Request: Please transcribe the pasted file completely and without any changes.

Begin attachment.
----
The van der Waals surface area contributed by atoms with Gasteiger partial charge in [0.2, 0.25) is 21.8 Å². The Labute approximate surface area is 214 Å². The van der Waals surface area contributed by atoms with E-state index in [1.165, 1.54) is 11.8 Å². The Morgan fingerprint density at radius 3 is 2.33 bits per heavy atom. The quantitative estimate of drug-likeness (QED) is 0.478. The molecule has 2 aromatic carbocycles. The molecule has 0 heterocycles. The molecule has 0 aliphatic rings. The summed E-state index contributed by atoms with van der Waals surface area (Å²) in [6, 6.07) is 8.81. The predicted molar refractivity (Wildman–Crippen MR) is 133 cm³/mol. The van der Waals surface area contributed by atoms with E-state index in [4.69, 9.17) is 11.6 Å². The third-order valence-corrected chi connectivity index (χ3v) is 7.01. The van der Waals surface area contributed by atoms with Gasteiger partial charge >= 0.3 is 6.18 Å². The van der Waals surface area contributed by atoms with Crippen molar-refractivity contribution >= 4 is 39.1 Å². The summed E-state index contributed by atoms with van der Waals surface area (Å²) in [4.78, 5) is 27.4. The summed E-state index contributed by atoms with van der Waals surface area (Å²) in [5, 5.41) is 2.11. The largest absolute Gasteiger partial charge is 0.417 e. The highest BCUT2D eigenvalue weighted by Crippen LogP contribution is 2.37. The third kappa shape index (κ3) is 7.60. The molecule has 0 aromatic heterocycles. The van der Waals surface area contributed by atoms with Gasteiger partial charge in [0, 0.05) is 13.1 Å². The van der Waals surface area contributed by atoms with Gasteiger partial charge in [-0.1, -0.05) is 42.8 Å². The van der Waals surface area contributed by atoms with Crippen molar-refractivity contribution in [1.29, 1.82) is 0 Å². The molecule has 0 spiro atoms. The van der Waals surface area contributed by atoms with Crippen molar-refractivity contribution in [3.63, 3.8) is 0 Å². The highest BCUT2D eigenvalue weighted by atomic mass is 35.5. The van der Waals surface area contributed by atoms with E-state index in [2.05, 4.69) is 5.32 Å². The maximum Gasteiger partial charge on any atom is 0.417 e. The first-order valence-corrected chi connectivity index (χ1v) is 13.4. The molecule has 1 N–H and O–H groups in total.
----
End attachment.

The van der Waals surface area contributed by atoms with Gasteiger partial charge in [0.2, 0.25) is 21.8 Å². The Labute approximate surface area is 214 Å². The van der Waals surface area contributed by atoms with E-state index in [1.165, 1.54) is 11.8 Å². The Morgan fingerprint density at radius 3 is 2.33 bits per heavy atom. The quantitative estimate of drug-likeness (QED) is 0.478. The molecule has 2 aromatic carbocycles. The molecule has 0 heterocycles. The molecule has 0 aliphatic rings. The summed E-state index contributed by atoms with van der Waals surface area (Å²) in [6, 6.07) is 8.81. The predicted molar refractivity (Wildman–Crippen MR) is 133 cm³/mol. The van der Waals surface area contributed by atoms with E-state index in [4.69, 9.17) is 11.6 Å². The third-order valence-corrected chi connectivity index (χ3v) is 7.01. The van der Waals surface area contributed by atoms with Gasteiger partial charge >= 0.3 is 6.18 Å². The van der Waals surface area contributed by atoms with Crippen molar-refractivity contribution >= 4 is 39.1 Å². The summed E-state index contributed by atoms with van der Waals surface area (Å²) in [4.78, 5) is 27.4. The summed E-state index contributed by atoms with van der Waals surface area (Å²) in [5, 5.41) is 2.11. The largest absolute Gasteiger partial charge is 0.417 e. The highest BCUT2D eigenvalue weighted by Crippen LogP contribution is 2.37. The third kappa shape index (κ3) is 7.60. The molecule has 0 aromatic heterocycles. The van der Waals surface area contributed by atoms with Gasteiger partial charge in [0, 0.05) is 13.1 Å². The van der Waals surface area contributed by atoms with Gasteiger partial charge in [-0.1, -0.05) is 42.8 Å². The van der Waals surface area contributed by atoms with Crippen molar-refractivity contribution in [1.29, 1.82) is 0 Å². The molecule has 0 spiro atoms. The van der Waals surface area contributed by atoms with Crippen molar-refractivity contribution in [3.63, 3.8) is 0 Å². The highest BCUT2D eigenvalue weighted by atomic mass is 35.5. The van der Waals surface area contributed by atoms with E-state index in [2.05, 4.69) is 5.32 Å². The maximum Gasteiger partial charge on any atom is 0.417 e. The first-order valence-corrected chi connectivity index (χ1v) is 13.4. The molecule has 1 N–H and O–H groups in total.